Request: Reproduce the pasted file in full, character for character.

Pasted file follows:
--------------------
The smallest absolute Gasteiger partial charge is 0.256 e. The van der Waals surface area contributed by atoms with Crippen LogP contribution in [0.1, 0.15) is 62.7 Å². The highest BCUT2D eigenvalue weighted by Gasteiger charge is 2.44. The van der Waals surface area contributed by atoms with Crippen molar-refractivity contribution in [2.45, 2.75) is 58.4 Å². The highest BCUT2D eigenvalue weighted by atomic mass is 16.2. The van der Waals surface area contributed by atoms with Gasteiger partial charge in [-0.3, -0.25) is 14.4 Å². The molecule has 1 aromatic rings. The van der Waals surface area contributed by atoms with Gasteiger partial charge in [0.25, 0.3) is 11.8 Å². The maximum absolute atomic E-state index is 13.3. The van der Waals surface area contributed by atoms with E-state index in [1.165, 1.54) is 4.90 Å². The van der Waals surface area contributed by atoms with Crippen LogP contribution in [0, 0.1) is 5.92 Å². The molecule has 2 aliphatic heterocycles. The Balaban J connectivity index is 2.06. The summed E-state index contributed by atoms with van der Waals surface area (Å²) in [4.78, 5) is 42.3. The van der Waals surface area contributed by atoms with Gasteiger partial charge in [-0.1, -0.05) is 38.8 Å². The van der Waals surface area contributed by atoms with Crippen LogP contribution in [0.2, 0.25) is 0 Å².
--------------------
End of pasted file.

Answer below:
The smallest absolute Gasteiger partial charge is 0.256 e. The van der Waals surface area contributed by atoms with Crippen LogP contribution in [0.1, 0.15) is 62.7 Å². The highest BCUT2D eigenvalue weighted by Gasteiger charge is 2.44. The van der Waals surface area contributed by atoms with Crippen molar-refractivity contribution in [2.45, 2.75) is 58.4 Å². The highest BCUT2D eigenvalue weighted by atomic mass is 16.2. The van der Waals surface area contributed by atoms with Gasteiger partial charge in [-0.3, -0.25) is 14.4 Å². The molecule has 1 aromatic rings. The van der Waals surface area contributed by atoms with Gasteiger partial charge in [0.25, 0.3) is 11.8 Å². The maximum absolute atomic E-state index is 13.3. The van der Waals surface area contributed by atoms with E-state index in [1.165, 1.54) is 4.90 Å². The van der Waals surface area contributed by atoms with Crippen LogP contribution in [0, 0.1) is 5.92 Å². The molecule has 2 aliphatic heterocycles. The Balaban J connectivity index is 2.06. The summed E-state index contributed by atoms with van der Waals surface area (Å²) in [4.78, 5) is 42.3. The van der Waals surface area contributed by atoms with Gasteiger partial charge in [-0.1, -0.05) is 38.8 Å². The van der Waals surface area contributed by atoms with Crippen LogP contribution in [0.2, 0.25) is 0 Å².